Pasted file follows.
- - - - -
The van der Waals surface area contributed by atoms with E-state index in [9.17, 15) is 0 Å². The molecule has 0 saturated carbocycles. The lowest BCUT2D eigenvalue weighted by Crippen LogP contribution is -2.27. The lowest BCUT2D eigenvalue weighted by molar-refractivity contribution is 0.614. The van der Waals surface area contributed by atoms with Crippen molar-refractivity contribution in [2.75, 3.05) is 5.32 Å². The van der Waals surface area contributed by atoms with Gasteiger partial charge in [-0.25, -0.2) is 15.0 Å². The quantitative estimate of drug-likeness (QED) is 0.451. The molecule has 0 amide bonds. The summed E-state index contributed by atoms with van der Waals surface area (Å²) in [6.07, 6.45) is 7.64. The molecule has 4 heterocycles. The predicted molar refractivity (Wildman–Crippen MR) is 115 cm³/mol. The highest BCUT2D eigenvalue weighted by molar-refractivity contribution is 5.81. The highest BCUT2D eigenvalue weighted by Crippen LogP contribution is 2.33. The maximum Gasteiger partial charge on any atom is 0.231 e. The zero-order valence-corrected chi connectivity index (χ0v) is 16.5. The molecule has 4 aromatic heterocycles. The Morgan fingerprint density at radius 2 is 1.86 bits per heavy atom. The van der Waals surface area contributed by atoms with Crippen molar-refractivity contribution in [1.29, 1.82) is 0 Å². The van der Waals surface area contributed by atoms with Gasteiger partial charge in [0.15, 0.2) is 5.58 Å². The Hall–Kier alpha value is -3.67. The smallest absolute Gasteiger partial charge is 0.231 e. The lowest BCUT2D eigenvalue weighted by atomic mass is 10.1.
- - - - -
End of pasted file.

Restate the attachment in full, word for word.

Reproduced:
The van der Waals surface area contributed by atoms with E-state index in [9.17, 15) is 0 Å². The molecule has 0 saturated carbocycles. The lowest BCUT2D eigenvalue weighted by Crippen LogP contribution is -2.27. The lowest BCUT2D eigenvalue weighted by molar-refractivity contribution is 0.614. The van der Waals surface area contributed by atoms with Crippen molar-refractivity contribution in [2.75, 3.05) is 5.32 Å². The van der Waals surface area contributed by atoms with Gasteiger partial charge in [-0.25, -0.2) is 15.0 Å². The quantitative estimate of drug-likeness (QED) is 0.451. The molecule has 0 amide bonds. The summed E-state index contributed by atoms with van der Waals surface area (Å²) in [6.07, 6.45) is 7.64. The molecule has 4 heterocycles. The predicted molar refractivity (Wildman–Crippen MR) is 115 cm³/mol. The highest BCUT2D eigenvalue weighted by molar-refractivity contribution is 5.81. The highest BCUT2D eigenvalue weighted by Crippen LogP contribution is 2.33. The maximum Gasteiger partial charge on any atom is 0.231 e. The zero-order valence-corrected chi connectivity index (χ0v) is 16.5. The molecule has 4 aromatic heterocycles. The Morgan fingerprint density at radius 2 is 1.86 bits per heavy atom. The van der Waals surface area contributed by atoms with Crippen molar-refractivity contribution in [1.29, 1.82) is 0 Å². The van der Waals surface area contributed by atoms with Gasteiger partial charge in [0.15, 0.2) is 5.58 Å². The Hall–Kier alpha value is -3.67. The smallest absolute Gasteiger partial charge is 0.231 e. The lowest BCUT2D eigenvalue weighted by atomic mass is 10.1.